The Ecology of an Early Childhood Literacy Classroom model invites educators to consider how they might manipulate the materials, people, and routines to work together in a variety of ways to enrich children’s literacy experiences. Educators frequently use a circle time, or group time, as an opportunity to bring children together for a whole group activity. For example, it is common to do the daily calendar, weather, and a welcome song in a circle time as part of the morning meeting. As such, circle time is a common routine for preschool children, books are prevalent materials, and several children (people) usually participate in circle time together. Consider how children’s language and literacy interactions might shift if the educator ended every circle time with a paired buddy “reading.” In this example, we can predict the regular opportunity to share a book with a friend allows children frequent and predictable opportunities to practice actions associated with reading. In this shared literacy space, children will practice a number of reading strategies and skills including talking about books, turning pages, examining illustrations, making predictions, making personal connections, expressing opinions, and learning new vocabulary. Introducing the “buddy reading” routine to the children will require some scaffolding on the part of the educator and will be determined by the children’s needs, ages, and previous experiences sharing books. Once the routine is established, the educator can begin to strategically enhance children’s “buddy reading” time by introducing new reading concepts and skills in-circle and challenging them to find or do something similar with their buddy.

    The following box provides another example of how the ecology of the early childhood literacy classroom may be used to enhance children’s literacy opportunities in diverse spaces.

    Lunch Time: A Time for Intentional Literacy Routines

    Lunch time is arguably a hectic period of the day for educators and children. Educators are concerned with supporting children throughout the community experience and need to attend to the hand-washing, eating, milk pouring, and clean-up routines. Within this context, opportunities for enhancing children’s literacy may become invisible as educators strive to stay on schedule. However, an analysis of the lunch time routine reveals opportunities for embedding simple environmental prompts to guide children’s intentional use of language, writing, and reading.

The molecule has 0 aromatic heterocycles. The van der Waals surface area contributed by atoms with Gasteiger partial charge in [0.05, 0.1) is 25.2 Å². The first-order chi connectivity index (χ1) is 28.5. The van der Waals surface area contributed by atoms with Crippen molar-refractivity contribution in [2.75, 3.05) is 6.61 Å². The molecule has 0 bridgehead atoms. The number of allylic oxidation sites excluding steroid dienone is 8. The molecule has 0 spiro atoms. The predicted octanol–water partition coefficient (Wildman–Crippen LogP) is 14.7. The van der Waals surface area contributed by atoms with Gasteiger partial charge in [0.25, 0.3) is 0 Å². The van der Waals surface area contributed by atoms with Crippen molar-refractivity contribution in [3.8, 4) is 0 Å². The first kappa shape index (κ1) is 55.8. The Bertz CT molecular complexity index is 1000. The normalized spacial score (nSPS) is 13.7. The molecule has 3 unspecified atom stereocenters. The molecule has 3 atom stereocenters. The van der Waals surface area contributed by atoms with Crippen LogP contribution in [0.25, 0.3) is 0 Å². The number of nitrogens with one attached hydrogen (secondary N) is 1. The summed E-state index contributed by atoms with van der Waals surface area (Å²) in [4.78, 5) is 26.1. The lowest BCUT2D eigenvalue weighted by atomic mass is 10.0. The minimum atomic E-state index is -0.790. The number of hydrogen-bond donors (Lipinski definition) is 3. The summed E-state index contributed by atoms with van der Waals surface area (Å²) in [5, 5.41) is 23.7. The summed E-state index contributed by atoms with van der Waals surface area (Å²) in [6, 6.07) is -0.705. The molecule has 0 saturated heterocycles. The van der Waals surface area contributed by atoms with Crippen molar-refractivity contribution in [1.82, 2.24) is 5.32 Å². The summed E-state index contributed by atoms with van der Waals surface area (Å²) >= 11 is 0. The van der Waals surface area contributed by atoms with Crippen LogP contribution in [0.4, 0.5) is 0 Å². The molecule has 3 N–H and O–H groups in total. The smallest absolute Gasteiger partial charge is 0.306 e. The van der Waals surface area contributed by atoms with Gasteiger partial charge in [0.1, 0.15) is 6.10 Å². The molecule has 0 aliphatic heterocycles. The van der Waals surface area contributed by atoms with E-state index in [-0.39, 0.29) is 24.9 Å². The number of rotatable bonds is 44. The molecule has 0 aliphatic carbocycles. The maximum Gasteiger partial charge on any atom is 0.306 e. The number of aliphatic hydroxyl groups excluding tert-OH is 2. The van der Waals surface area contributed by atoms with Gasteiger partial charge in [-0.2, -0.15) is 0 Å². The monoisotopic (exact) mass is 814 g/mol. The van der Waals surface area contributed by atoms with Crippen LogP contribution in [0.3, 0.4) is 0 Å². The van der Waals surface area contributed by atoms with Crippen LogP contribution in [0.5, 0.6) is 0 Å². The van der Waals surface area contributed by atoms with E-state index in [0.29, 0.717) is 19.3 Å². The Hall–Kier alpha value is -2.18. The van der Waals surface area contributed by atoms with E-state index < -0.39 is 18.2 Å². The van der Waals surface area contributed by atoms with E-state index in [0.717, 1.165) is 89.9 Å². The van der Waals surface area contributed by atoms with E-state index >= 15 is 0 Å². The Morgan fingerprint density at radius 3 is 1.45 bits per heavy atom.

Instructional Moment Literacy Material Literacy Routine
    Choosing Lunch Items Provide laminated menus with frequent lunch choices

    fruit choices

    vegetable choices

    drink choices

    entree items

    Educators and children can use the menu to talk about the lunch selections. The visual cue of the menu prompts the literacy experience and encourages children to “read” their choices and communicate their preferences.
    Lunchtime Helper Routines Velcro charts with picture symbols and labels for the lunchtime helper jobs children (i.e., napkin helper, sweeper, menu collector, etc.)

    Children’s name cards with photos as needed

    Children work with educators to select a helper job for the day. The routine encourages children to identify their own name card and place it under the helper job for the day. As children’s writing develops they are invited to write their name next to a job instead.

    Using the Ecology of an Early Childhood Literacy Classroom model, the people influencing the literacy opportunity include the children and the educator, the illustrated menus and helper charts are the materials extending children’s literacy engagement, and the children’s selection of specific lunch items and jobs become the enacted literacy routines.

    Finally, it is important for educators to value their capacities for flexibly responding to shifting classroom contexts. We know an early childhood classroom is anything but static; it changes constantly. Roskos and Neuman (2011) remind us, “At one point or another (and at every turn), teachers confront what is and is not possible in the classroom environment they inhabit with their students” (p. 110). Learning to identify, evaluate, and modify classroom learning spaces will enhance the early childhood literacy classroom environments you create and increase opportunities for you to intentionally nurture young children’s literacy understandings.

    This page titled 5.2: Emergent Literacy Environments is shared under a CC BY-NC 4.0 license and was authored, remixed, and/or curated by Sandra Carrie Garvey (Remixing Open Textbooks with an Equity Lens (ROTEL)) via source content that was edited to the style and standards of the LibreTexts platform; a detailed edit history is available upon request.